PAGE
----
As February came, so too did a big winter storm, hitting the East Coast hard. Maryland was covered in snow, which, while pretty, can cause major complications on the roads and highways. Winter weather is a major contributing factor to Maryland car accidents and driving during or after a winter storm can be dangerous. Even smaller instances of winter weather than the one recently experienced can be cause for concern—freezing rain, for example, can cause roads to ice over, making them slippery and making it more difficult for drivers to control their vehicles or stop.

For example, take a recent tragic Maryland car accident. According to a local news report, a fatal accident occurred in Jessup one Tuesday morning, on I-95 just before Maryland Route 32. Early that morning, three cars were involved in a minor crash, causing them to pull off of the road. Shortly after, the registered owner of one of the vehicles, a 36-year-old man, arrived at the scene to assess the damage. At this time, according to Maryland State Police, a driver of a silver Honda Civic traveling north on I-95 lost control of his car and then hit a Honda Accord. The impact of the crash pushed the Honda Accord into the owner assessing his vehicle, and fatally pinned him in between two vehicles. He was pronounced dead at the scene. Others were injured in this series of accidents as well—one man was taken to the University of Maryland Shock Trauma center, and three other individuals were taken to Howard County General Hospital with injuries.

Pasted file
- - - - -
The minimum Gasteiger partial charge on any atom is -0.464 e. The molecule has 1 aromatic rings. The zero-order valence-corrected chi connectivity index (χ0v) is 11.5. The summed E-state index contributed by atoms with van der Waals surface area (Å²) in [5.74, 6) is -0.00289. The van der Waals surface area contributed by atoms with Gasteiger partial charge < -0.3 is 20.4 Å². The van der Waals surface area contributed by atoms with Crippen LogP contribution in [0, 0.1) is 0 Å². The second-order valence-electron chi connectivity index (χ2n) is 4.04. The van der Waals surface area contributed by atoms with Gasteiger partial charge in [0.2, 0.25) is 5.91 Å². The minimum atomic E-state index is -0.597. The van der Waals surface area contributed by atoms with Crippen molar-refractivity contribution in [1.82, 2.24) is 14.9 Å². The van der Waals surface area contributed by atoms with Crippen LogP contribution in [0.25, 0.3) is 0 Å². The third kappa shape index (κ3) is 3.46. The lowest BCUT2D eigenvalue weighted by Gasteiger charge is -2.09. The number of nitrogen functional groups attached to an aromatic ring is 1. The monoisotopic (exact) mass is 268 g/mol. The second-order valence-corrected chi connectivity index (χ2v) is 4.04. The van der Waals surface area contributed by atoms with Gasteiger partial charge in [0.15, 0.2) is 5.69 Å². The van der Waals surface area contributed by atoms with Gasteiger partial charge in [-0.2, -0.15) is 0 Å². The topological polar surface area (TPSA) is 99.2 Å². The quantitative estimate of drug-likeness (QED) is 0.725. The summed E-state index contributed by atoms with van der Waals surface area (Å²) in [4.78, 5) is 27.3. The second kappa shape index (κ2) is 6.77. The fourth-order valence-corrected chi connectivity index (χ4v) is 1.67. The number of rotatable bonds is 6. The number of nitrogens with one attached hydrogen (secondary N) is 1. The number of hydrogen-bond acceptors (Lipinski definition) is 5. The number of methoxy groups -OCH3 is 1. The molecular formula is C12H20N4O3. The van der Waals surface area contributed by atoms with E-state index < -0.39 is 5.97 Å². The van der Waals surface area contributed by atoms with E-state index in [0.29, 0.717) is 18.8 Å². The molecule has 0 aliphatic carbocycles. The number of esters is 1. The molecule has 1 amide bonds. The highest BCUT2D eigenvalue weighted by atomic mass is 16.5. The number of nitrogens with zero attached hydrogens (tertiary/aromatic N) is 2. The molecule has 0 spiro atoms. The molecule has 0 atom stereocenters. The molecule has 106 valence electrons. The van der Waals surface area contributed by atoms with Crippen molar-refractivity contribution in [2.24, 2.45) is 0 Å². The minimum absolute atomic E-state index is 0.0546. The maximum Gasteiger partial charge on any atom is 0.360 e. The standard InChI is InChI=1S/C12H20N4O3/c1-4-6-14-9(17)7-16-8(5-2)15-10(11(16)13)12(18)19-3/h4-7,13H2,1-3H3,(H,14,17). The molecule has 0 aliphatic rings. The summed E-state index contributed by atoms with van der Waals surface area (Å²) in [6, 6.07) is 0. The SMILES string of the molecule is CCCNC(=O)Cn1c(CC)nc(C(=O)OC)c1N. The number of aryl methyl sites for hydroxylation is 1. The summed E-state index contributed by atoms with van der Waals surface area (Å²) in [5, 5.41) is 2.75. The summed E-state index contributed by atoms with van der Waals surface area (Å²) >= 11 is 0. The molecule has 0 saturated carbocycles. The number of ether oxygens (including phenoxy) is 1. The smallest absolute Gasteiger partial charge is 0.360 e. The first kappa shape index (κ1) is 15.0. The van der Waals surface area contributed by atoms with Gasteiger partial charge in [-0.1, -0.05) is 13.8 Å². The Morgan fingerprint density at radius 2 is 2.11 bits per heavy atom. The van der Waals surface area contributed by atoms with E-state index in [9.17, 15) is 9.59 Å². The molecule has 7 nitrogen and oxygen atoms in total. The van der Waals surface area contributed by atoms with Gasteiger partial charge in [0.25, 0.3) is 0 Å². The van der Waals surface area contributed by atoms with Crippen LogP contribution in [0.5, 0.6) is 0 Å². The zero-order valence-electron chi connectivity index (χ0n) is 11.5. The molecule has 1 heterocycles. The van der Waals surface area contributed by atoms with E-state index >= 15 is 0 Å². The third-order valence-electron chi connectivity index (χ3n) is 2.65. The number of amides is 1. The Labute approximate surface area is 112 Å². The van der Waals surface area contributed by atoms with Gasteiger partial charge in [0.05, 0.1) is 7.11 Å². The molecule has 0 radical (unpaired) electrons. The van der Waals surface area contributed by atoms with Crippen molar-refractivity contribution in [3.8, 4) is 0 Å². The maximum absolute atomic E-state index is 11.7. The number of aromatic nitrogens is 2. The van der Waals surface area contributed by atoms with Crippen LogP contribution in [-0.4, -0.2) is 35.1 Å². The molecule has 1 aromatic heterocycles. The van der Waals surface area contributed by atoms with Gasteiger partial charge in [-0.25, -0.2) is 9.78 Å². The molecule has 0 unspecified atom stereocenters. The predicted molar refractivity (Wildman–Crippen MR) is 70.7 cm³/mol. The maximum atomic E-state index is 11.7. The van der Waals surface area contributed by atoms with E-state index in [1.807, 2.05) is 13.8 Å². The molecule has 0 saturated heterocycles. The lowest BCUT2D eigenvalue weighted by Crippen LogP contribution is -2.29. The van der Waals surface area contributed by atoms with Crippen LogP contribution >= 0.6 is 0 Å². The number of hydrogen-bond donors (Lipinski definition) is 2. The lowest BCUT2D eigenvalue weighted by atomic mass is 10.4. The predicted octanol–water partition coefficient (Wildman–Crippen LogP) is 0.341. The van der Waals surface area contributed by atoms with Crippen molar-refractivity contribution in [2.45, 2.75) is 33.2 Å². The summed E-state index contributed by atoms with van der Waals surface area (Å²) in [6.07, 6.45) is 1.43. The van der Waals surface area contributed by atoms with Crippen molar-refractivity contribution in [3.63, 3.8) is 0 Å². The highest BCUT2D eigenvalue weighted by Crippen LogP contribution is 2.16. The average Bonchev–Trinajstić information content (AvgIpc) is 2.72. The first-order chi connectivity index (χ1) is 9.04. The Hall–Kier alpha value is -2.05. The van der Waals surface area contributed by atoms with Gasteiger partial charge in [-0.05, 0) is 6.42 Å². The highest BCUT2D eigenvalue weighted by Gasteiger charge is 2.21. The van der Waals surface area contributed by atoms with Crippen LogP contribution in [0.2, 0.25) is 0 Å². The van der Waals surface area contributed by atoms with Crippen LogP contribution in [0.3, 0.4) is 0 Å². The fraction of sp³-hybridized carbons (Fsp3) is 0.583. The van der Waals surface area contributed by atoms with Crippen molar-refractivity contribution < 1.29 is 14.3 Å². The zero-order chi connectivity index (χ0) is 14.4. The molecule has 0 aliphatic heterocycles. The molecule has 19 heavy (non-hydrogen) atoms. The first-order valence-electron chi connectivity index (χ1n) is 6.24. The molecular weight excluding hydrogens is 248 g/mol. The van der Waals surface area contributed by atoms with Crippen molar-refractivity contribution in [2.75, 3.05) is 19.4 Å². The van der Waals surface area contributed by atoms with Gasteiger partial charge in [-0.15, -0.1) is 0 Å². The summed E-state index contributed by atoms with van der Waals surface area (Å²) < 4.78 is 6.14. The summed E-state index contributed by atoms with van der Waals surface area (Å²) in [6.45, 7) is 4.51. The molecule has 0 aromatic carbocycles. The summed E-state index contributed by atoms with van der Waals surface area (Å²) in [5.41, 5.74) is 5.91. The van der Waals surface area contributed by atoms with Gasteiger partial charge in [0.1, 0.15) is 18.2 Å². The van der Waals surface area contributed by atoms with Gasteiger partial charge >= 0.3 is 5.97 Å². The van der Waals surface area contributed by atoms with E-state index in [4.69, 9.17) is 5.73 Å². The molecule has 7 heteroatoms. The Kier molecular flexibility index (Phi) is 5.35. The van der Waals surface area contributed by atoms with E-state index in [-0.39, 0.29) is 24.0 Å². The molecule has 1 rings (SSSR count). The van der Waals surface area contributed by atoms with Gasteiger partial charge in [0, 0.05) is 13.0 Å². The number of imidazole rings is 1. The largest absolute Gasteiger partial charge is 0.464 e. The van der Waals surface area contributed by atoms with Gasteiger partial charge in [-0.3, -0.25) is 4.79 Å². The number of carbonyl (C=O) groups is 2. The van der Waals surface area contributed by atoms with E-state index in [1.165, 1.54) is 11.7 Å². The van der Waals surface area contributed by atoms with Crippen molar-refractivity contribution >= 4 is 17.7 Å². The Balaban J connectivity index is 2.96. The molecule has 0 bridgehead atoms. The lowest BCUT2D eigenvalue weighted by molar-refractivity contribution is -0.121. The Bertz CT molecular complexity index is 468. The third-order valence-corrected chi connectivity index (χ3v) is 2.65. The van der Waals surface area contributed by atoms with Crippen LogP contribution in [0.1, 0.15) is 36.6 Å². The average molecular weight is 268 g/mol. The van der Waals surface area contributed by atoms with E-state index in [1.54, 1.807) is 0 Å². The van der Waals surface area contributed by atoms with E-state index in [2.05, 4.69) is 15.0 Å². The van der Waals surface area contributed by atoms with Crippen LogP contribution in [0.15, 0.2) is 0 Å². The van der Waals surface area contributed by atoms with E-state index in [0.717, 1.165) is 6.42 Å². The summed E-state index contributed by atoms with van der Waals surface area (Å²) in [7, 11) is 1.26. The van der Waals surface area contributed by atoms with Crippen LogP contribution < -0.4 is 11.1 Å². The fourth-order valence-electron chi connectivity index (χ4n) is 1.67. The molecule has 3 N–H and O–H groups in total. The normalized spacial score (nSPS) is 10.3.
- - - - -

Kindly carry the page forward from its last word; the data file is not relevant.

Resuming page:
Local authorities believe that both crashes were caused by weather conditions, specifically, a storm on Monday evening that caused ice and slick spots on the roads Tuesday morning. In fact, Maryland State Policy said that between Monday at 5 PM to Tuesday at 5 AM, their officers responded to 63 crashes and 28 disabled/unattended vehicles and answered 424 calls for service. This highlights how important it is for Maryland drivers to remain vigilant and on high alert when driving during winter weather, or to avoid driving if they can. Drivers who have never been in accidents before may find that the wintry weather and slick conditions make it more difficult to control their vehicle, potentially leading to crashes. And unfortunately, nothing can undo the injuries or deaths sustained as a result of these accidents.

Many Maryland residents go to and from work every day without ever experiencing any major accidents. Sometimes, however, accidents occur on the job, and employees will find themselves injured because of something that happened while they were working. These accidents can take many forms. For example, mailmen might get bitten by a dog while delivering mail, or they might trip while walking up to someone’s door to drop off a package. Grocery store workers might slip on a wet floor, or mechanics might get injured by faulty machinery. In many of these circumstances, the employee would be eligible to claim worker’s compensation and recover financially for their losses against their employer. In some cases, however, a worker may also be able to bring a third-party work injury claim to recover for the damages they have suffered.